Louisville businessman Matt Bevin is trying to capitalize on the unsavory battle between Republican rivals James Comer and Hal Heiner, running a new television ad that accuses the two gubernatorial candidates of "acting like children."
Bevin's latest ad comes as Comer, the commissioner of agriculture, and Heiner, a former Louisville councilman, find themselves embroiled in controversy over whether Comer assaulted his girlfriend when they were in college.
Bevin's ad features two actors playing Heiner and Comer sitting at a children's table and throwing food at each other.
"Running for governor is supposed to be about leadership," the narrator says. "But Hal Heiner and James Comer are acting like children, throwing insults and attacking each other. Kentucky can do much better."
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The ad then shifts to footage of Bevin, who the narrator says is "running a positive campaign to cut taxes and shrink state government."
Heiner campaign spokesman Doug Alexander took issue with Bevin's assertion that he is running a positive campaign.
"No one has thrown more meatballs in this campaign than Matt Bevin," Alexander said in a statement. "He will say and do anything to distract voters from his record of attacking Republicans. ... He's slung mud at Republicans for the last two years and is now willing to say anything to get elected."
With the primary election just more than a week away, the race for the Republican nomination has grown increasingly nasty since the Herald-Leader revealed last week that Heiner's running mate, KC Crosbie, and her husband, Scott Crosbie, had communicated with Lexington blogger Michael Adams.
Adams had been posting about the abuse allegations on his blog for months.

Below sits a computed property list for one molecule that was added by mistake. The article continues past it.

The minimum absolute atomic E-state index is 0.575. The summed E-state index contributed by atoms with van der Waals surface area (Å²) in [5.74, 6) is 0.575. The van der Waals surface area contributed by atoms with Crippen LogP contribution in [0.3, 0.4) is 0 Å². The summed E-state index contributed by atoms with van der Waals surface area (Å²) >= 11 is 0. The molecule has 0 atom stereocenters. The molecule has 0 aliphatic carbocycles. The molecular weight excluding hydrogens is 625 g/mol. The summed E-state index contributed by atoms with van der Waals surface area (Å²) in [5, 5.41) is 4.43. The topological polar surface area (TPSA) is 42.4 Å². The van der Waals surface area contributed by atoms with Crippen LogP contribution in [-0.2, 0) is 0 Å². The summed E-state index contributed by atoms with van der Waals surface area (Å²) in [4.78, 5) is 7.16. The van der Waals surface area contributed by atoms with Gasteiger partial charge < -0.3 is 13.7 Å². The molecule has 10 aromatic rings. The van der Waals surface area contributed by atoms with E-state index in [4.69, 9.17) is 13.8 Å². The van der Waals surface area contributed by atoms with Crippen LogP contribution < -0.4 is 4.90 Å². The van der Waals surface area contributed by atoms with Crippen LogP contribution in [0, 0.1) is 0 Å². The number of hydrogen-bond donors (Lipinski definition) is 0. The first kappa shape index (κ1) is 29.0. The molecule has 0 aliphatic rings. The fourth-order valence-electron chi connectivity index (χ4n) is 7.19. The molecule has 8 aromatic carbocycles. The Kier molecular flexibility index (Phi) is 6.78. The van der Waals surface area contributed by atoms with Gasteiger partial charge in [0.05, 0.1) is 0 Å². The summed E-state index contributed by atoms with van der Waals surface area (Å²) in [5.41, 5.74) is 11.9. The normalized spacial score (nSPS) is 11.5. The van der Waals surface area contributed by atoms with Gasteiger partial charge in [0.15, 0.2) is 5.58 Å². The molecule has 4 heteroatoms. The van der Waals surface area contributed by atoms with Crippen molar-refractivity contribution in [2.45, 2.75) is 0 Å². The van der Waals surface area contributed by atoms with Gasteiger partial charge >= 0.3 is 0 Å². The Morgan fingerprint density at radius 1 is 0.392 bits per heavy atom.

After that revelation, Marilyn Thomas, whom Comer dated while a student at Western Kentucky University, told The Courier-Journal in a letter that Comer was physically and mentally abusive to her when they dated in the early1990s.
Thomas has not responded to the Herald-Leader's requests for an interview.
Comer denied the allegations and accused Heiner's campaign of being behind the story and of offering money to those who would make accusations against Comer.
Comer has not produced proof of either charge, and Heiner has denied that his campaign had anything to do with it.
During a debate on Kentucky Sports Radio earlier this week, Bevin accused Heiner of telling him about the allegations "months and months ago."
With the race growing more tense by the day, Bevin's latest ad closes by saying that he would provide "grown-up leadership for Kentucky."
Ben Hartman, Bevin's campaign manager, said that the ad is running statewide on broadcast television, including in Evansville, Ind., and Charleston, W.Va.
An accompanying 60-second radio ad also is running statewide.
The ad was produced by Jamestown Associates.